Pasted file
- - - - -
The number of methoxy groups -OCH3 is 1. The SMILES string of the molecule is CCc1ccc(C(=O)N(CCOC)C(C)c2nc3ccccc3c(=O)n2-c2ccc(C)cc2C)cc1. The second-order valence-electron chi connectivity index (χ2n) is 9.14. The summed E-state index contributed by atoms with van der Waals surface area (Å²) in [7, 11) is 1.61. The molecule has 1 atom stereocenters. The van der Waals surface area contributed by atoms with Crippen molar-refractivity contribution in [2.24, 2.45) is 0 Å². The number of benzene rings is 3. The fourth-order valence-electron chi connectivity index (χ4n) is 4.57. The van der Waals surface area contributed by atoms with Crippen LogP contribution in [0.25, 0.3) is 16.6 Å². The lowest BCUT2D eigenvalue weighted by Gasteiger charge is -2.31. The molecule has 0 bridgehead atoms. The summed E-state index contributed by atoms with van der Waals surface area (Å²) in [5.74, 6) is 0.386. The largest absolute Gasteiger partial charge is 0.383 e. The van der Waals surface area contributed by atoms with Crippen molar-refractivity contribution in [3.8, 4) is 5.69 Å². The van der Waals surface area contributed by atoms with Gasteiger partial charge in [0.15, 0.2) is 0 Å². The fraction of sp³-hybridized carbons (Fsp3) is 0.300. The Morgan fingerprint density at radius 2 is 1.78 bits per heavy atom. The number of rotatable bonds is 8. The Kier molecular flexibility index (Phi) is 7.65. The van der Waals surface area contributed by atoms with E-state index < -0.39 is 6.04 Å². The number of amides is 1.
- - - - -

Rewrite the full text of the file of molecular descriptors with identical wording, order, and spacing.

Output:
The number of methoxy groups -OCH3 is 1. The SMILES string of the molecule is CCc1ccc(C(=O)N(CCOC)C(C)c2nc3ccccc3c(=O)n2-c2ccc(C)cc2C)cc1. The second-order valence-electron chi connectivity index (χ2n) is 9.14. The summed E-state index contributed by atoms with van der Waals surface area (Å²) in [7, 11) is 1.61. The molecule has 1 atom stereocenters. The van der Waals surface area contributed by atoms with Crippen molar-refractivity contribution in [2.24, 2.45) is 0 Å². The number of benzene rings is 3. The fourth-order valence-electron chi connectivity index (χ4n) is 4.57. The van der Waals surface area contributed by atoms with Crippen LogP contribution in [0.25, 0.3) is 16.6 Å². The lowest BCUT2D eigenvalue weighted by Gasteiger charge is -2.31. The molecule has 0 bridgehead atoms. The summed E-state index contributed by atoms with van der Waals surface area (Å²) in [5.74, 6) is 0.386. The largest absolute Gasteiger partial charge is 0.383 e. The van der Waals surface area contributed by atoms with Crippen molar-refractivity contribution in [3.8, 4) is 5.69 Å². The van der Waals surface area contributed by atoms with Gasteiger partial charge in [0.15, 0.2) is 0 Å². The fraction of sp³-hybridized carbons (Fsp3) is 0.300. The Morgan fingerprint density at radius 2 is 1.78 bits per heavy atom. The number of rotatable bonds is 8. The Kier molecular flexibility index (Phi) is 7.65. The van der Waals surface area contributed by atoms with E-state index < -0.39 is 6.04 Å². The number of amides is 1.